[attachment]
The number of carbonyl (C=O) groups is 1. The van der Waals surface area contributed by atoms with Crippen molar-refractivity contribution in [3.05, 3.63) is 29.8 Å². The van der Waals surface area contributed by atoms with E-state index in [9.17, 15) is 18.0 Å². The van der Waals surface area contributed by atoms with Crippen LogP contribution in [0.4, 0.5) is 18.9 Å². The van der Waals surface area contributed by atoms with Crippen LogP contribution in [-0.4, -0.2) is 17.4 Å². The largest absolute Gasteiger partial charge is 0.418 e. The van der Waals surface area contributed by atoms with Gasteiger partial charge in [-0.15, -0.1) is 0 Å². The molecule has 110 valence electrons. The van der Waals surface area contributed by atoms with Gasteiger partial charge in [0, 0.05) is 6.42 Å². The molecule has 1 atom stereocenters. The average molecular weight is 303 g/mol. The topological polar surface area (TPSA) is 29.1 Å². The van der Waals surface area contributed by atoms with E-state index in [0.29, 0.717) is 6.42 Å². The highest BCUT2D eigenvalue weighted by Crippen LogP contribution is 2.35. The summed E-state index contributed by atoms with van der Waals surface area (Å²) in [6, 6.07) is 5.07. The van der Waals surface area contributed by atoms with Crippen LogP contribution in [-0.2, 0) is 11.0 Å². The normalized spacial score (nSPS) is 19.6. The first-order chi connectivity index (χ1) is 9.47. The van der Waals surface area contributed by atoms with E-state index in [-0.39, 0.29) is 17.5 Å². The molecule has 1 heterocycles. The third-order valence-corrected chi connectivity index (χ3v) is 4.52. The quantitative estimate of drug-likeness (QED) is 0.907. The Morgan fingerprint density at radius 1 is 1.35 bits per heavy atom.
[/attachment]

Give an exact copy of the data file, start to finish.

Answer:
The number of carbonyl (C=O) groups is 1. The van der Waals surface area contributed by atoms with Crippen molar-refractivity contribution in [3.05, 3.63) is 29.8 Å². The van der Waals surface area contributed by atoms with E-state index in [9.17, 15) is 18.0 Å². The van der Waals surface area contributed by atoms with Crippen LogP contribution in [0.4, 0.5) is 18.9 Å². The van der Waals surface area contributed by atoms with Crippen LogP contribution in [-0.4, -0.2) is 17.4 Å². The largest absolute Gasteiger partial charge is 0.418 e. The van der Waals surface area contributed by atoms with Gasteiger partial charge in [-0.15, -0.1) is 0 Å². The molecule has 110 valence electrons. The van der Waals surface area contributed by atoms with Gasteiger partial charge in [0, 0.05) is 6.42 Å². The molecule has 1 atom stereocenters. The average molecular weight is 303 g/mol. The topological polar surface area (TPSA) is 29.1 Å². The van der Waals surface area contributed by atoms with E-state index in [0.29, 0.717) is 6.42 Å². The highest BCUT2D eigenvalue weighted by Crippen LogP contribution is 2.35. The summed E-state index contributed by atoms with van der Waals surface area (Å²) in [6, 6.07) is 5.07. The van der Waals surface area contributed by atoms with Crippen LogP contribution in [-0.2, 0) is 11.0 Å². The normalized spacial score (nSPS) is 19.6. The first-order chi connectivity index (χ1) is 9.47. The van der Waals surface area contributed by atoms with E-state index in [-0.39, 0.29) is 17.5 Å². The molecule has 1 heterocycles. The third-order valence-corrected chi connectivity index (χ3v) is 4.52. The quantitative estimate of drug-likeness (QED) is 0.907. The Morgan fingerprint density at radius 1 is 1.35 bits per heavy atom.